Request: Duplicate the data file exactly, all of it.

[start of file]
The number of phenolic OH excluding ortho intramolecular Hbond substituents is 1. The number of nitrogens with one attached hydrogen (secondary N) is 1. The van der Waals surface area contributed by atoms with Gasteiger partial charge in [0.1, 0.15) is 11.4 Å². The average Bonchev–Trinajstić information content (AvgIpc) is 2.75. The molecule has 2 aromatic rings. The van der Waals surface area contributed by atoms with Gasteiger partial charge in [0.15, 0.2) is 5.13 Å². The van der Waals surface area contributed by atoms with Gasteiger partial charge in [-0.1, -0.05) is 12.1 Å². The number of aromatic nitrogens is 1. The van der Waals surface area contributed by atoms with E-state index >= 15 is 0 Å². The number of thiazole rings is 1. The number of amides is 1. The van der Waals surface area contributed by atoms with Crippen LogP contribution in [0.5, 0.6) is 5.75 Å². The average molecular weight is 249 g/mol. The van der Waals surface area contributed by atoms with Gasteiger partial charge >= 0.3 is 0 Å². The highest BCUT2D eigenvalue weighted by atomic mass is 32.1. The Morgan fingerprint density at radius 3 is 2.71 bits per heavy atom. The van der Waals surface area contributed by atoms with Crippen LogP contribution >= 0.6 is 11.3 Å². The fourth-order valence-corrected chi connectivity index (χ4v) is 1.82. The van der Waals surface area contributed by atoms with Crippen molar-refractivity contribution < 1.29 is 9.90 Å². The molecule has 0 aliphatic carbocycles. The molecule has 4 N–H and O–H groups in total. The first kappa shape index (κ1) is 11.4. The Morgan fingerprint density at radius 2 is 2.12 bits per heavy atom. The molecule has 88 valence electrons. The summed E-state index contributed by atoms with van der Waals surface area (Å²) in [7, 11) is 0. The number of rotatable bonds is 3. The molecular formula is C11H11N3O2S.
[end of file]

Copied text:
The number of phenolic OH excluding ortho intramolecular Hbond substituents is 1. The number of nitrogens with one attached hydrogen (secondary N) is 1. The van der Waals surface area contributed by atoms with Gasteiger partial charge in [0.1, 0.15) is 11.4 Å². The average Bonchev–Trinajstić information content (AvgIpc) is 2.75. The molecule has 2 aromatic rings. The van der Waals surface area contributed by atoms with Gasteiger partial charge in [0.15, 0.2) is 5.13 Å². The van der Waals surface area contributed by atoms with Gasteiger partial charge in [-0.1, -0.05) is 12.1 Å². The number of aromatic nitrogens is 1. The van der Waals surface area contributed by atoms with E-state index >= 15 is 0 Å². The number of thiazole rings is 1. The number of amides is 1. The van der Waals surface area contributed by atoms with Crippen LogP contribution in [0.5, 0.6) is 5.75 Å². The average molecular weight is 249 g/mol. The van der Waals surface area contributed by atoms with Gasteiger partial charge >= 0.3 is 0 Å². The highest BCUT2D eigenvalue weighted by atomic mass is 32.1. The Morgan fingerprint density at radius 3 is 2.71 bits per heavy atom. The van der Waals surface area contributed by atoms with Crippen LogP contribution >= 0.6 is 11.3 Å². The fourth-order valence-corrected chi connectivity index (χ4v) is 1.82. The van der Waals surface area contributed by atoms with Crippen molar-refractivity contribution < 1.29 is 9.90 Å². The molecule has 0 aliphatic carbocycles. The molecule has 4 N–H and O–H groups in total. The first kappa shape index (κ1) is 11.4. The Morgan fingerprint density at radius 2 is 2.12 bits per heavy atom. The molecule has 88 valence electrons. The summed E-state index contributed by atoms with van der Waals surface area (Å²) in [7, 11) is 0. The number of rotatable bonds is 3. The molecular formula is C11H11N3O2S.